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Re: Re: Time needed for calculation
I use a 1.33 Ghz Powerbook (17 inch), and there are no real issues
running a calculation overnight. Both fans may come on, but there is
no problem. The limitations are the usual hardware ones -- RAM and HD
space. As long as the problem is solvable in 32 bit space, the
Powerbook can get the job done, just not as fast as some other
computers.
Personally, I'm looking forward to a quad core intel-mac. ;-)
george
On Nov 24, 2005, at 6:33 AM, Daniel Lichtblau wrote:
> JikaiRF at AOL.COM wrote:
>> Dear Sirs,
>> I have some questions about how long a computer can calculate,
>> without
>> damages on hard wear.
>> More specifically speaking, I intend to depict trajectories on (k,
>> c) axis,
>> which are derived from programming on Mathematica.
>> My program is as follows:
>>
>> << Graphics`ImplicitPlot`
>> L = 48;
>>
>> a = 0.1;
>>
>> A = 1;
>>
>> r = 0.1;
>>
>> t = 0.046296296296296294`;
>>
>> ImplicitPlot[A r L (1 - a)((1 -t) c k^a == (a+(1-a)(1- t)) L^2 (1-
>> a)^2 (1- t
>> )^3 k^(3a-1)
>> +L(1-a) c (1- t) (-A(a+(1-a)(1- t))(2- t)-(1-
>> a)(1- t)^2
>> +A a(1- t)) k^(2a-1)
>> +A c^2 (A(a+(1-a)(1- t))+(1-a)(1- t) -A a(1-
>> t)) k^(a-1)
>> +A^2 r c^2, {k, 0.8, 1.5}]
>>
>> This program seems to work well. However, I cannot obtain the
>> curve which
>> should be derived from the above program, though my computer
>> continues to
>> calculate more than fifteen minutes.
>>
>> I would like to know how long a computer can calculate without
>> damages on
>> hardware, and additionally how long it takes to obtain the
>> required curve based
>> on my computer.
>> Especially, my computer is PowerBook G4 with 1.5 GHz processor.
>>
>> Sincerely,
>> Fujio Takata.
>>
>
> I have no idea what sort of computation load a PowerBook can handle.
> Also it is not at all clear what you did to find the curve in
> question.
> The approach below will get you a polynomial reasonably fast.
>
> expr = (-A)*r*L*(1 - a)*(1 - t)*c*k^a + (a + (1 - a)*(1 - t))*
> L^2*(1 - a)^2*(1 - t)^3*k^(3*a - 1) +
> L*(1 - a)*c*(1 - t)*((-A)*(a + (1 - a)*(1 - t))*(2 - t) -
> (1 - a)*(1 - t)^2 + A*a*(1 - t))*k^(2*a - 1) +
> A*c^2*(A*(a + (1 - a)*(1 - t)) + (1 - a)*(1 - t) -
> A*a*(1 - t))*k^(a - 1) + A^2*r*c^2
>
> In[25]:= rexpr = Rationalize[expr, 0]
>
> Out[25]=
> c^2/10 + (6375024143593*c^2)/(3703618114621*k^(9/10)) -
> (388844671178*c)/(3636250307*k^(4/5)) +
> 307126999725/(197967319*k^(7/10)) -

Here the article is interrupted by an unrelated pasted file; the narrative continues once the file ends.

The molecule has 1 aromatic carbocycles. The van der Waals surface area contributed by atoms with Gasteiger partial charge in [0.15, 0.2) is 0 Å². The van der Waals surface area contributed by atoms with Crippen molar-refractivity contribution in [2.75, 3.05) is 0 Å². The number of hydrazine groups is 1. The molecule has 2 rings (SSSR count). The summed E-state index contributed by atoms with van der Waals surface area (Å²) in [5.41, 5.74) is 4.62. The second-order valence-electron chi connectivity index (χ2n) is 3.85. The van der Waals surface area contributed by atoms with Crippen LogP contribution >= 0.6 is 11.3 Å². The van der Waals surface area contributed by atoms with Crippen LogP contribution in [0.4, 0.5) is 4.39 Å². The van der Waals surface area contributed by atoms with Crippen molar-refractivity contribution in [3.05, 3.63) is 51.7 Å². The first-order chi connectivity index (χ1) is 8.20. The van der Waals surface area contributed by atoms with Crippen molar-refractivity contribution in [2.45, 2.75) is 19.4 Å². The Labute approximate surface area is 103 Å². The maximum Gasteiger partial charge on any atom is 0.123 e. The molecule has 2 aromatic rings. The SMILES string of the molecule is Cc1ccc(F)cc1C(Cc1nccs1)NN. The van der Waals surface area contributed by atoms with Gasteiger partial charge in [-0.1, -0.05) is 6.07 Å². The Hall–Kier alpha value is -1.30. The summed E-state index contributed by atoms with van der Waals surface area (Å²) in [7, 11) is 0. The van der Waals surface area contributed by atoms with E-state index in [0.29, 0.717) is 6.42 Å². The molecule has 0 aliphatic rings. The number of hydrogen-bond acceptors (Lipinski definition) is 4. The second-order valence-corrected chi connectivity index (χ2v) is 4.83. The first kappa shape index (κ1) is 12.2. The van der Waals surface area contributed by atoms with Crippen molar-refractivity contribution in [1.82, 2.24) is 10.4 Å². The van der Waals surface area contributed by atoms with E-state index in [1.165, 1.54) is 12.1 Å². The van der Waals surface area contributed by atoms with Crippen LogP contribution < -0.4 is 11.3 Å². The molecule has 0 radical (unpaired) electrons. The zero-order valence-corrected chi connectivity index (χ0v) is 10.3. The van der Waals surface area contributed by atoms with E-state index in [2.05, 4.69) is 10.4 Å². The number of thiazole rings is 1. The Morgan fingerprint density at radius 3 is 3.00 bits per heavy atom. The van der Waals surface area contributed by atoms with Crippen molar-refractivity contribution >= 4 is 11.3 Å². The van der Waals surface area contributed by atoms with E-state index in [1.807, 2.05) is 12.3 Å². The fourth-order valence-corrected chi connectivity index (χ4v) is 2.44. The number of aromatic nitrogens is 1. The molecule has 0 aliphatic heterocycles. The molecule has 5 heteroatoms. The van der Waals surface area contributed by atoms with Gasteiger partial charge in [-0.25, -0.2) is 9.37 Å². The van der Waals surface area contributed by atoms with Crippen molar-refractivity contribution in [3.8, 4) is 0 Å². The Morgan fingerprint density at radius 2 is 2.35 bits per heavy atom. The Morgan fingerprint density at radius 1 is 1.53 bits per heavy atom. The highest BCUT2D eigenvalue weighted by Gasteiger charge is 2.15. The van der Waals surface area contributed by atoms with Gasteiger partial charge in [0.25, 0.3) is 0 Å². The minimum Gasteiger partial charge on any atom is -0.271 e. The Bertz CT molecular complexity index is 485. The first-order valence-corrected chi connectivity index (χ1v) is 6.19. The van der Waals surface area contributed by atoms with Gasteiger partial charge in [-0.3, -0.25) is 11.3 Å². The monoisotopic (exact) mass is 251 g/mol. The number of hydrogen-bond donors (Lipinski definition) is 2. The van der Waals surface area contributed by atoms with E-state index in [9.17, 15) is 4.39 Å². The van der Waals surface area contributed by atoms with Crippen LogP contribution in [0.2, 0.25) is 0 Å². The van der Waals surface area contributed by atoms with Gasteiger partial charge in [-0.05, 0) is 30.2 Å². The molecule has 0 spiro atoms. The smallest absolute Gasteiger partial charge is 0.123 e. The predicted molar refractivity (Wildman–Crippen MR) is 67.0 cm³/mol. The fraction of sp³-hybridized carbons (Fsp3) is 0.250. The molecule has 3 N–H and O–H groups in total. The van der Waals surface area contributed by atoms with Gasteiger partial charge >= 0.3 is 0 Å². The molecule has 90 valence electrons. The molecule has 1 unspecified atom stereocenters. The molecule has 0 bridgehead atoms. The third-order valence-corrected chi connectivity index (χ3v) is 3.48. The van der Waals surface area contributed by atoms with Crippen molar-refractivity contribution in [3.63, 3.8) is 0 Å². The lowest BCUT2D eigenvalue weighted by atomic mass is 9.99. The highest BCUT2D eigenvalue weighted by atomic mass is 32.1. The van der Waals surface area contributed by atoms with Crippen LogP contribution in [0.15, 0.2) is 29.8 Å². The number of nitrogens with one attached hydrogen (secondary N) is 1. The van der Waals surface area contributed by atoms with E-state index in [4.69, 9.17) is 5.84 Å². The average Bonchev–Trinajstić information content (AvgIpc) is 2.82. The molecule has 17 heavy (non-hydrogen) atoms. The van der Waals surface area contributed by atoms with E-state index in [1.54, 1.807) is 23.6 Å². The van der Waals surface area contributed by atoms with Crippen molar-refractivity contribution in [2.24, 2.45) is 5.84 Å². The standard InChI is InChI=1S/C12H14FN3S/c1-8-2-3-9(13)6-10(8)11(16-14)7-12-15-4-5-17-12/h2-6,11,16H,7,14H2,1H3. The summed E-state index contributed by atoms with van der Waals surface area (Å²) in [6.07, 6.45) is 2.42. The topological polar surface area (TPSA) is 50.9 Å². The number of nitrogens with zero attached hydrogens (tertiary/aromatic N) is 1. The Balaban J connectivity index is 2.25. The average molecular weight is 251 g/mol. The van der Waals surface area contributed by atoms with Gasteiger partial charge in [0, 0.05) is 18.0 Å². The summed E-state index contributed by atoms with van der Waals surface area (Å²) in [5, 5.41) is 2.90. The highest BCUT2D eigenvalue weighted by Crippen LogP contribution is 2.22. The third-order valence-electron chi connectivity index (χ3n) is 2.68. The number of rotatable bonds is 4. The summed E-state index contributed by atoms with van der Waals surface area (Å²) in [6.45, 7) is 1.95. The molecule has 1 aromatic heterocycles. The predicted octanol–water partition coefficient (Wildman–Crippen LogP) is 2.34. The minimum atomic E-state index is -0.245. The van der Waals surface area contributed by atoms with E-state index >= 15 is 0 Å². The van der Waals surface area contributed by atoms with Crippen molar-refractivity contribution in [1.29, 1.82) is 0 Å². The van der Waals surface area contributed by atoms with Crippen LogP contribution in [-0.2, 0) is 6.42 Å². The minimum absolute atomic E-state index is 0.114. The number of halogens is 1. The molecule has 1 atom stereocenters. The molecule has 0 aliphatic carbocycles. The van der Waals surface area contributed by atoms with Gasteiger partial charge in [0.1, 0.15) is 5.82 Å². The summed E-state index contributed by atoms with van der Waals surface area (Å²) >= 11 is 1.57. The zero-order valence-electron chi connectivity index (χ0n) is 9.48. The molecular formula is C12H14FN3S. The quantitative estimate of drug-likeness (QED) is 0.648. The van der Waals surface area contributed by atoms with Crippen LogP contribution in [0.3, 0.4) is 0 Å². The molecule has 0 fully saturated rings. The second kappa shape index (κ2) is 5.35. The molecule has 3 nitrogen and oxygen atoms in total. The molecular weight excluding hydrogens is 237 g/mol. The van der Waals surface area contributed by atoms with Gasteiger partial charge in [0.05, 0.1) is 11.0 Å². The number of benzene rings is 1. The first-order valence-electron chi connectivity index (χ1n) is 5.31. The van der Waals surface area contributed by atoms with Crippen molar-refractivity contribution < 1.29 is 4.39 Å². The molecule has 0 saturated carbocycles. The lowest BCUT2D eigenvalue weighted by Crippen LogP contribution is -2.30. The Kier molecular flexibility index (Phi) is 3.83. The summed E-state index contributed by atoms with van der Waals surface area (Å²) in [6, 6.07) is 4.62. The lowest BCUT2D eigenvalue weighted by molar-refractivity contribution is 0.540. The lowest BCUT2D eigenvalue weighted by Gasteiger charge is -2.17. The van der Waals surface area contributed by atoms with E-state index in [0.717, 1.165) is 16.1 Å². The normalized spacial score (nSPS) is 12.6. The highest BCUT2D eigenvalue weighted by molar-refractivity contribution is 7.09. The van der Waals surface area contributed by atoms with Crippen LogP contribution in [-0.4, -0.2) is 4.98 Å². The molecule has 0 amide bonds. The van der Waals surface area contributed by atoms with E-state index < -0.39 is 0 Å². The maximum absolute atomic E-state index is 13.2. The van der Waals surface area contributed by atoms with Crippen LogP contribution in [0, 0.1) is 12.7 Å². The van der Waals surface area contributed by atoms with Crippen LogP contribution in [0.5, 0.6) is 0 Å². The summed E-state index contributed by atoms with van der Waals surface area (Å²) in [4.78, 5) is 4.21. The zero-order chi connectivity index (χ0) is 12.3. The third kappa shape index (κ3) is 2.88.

> (165668129149671*c*k^(1/10))/40210710958658
>
> Now convert to a Laurent polynomial (only integer powers) by removing
> the denominator power in k.
>
> In[37]:= rexpr2 = PowerExpand[rexpr /. k -> l^10]
>
> Out[37]=
> c^2/10 + (6375024143593*c^2)/(3703618114621*l^9) -
> (388844671178*c)/(3636250307*l^8) +
> 307126999725/(197967319*l^7) - (165668129149671*c*l)/
> 40210710958658
>
> We can recover an implicit polynomial by eliminating l from the system
> {rexpr2,l^10-k}.
>
> imppoly =
> First[GroebnerBasis[{rexpr2, l^10 - k}, {c, k}, l,
> MonomialOrder -> EliminationOrder]]
>
> The resulting polynomial will be quite resistant to direct use of
> ImplicitPlot because the coefficients are too large to find zeros via
> e.g. subdivision with machine arithmetic. I get what appears to be a
> reasonable result from rescaling numerically as below.
>
> In[75]:= imppoly2 = N[Expand[imppoly/10^450]]
>
> Out[75]=
> -0.44710407299089117*c^20 + 3.6929000651811335*^15*c^10*k -
> 5.435249465194847*c^19*k - 1.5816021229154092*^29*k^2 +
> 5.590311570192779*^16*c^9*k^2 - 23.71722762253775*c^18*k^2 +
> 2.8406692481577024*^17*c^8*k^3 - 43.059424056179864*c^17*k^3 +
> 5.701837604927303*^17*c^7*k^4 - 28.130472729642648*c^16*k^4 +
> 3.901760263753945*^17*c^6*k^5 - 2.2597182065813595*c^15*k^5 +
> 4.17821551222496*^16*c^5*k^6 - 3.1477095526033976*c^14*k^6 +
> 13.931088647720639*c^13*k^7 - 61.13817833192989*c^12*k^8 +
> 266.15182908720067*c^11*k^9 + 1.9581785245917768*^-13*c^20*
> k^9 - 2759.462163976083*c^10*k^10
>
> That is, the plot one might obtain as below gives something visually
> similar to what I saw with the implicit plot of expr. But it has a new
> graphical component (though not a distinct algebraic component,
> because
> the polynomial is irreducible). I would guess this corresponds to
> "parasite" solutions when one goes back to the radical formulation of
> the implicit equation.
>
> ImplicitPlot[imppoly2 == 0, {k, 0.1, 100}, {c, 5, 80}]
>
>
> Daniel Lichtblau
> Wolfram Research
>
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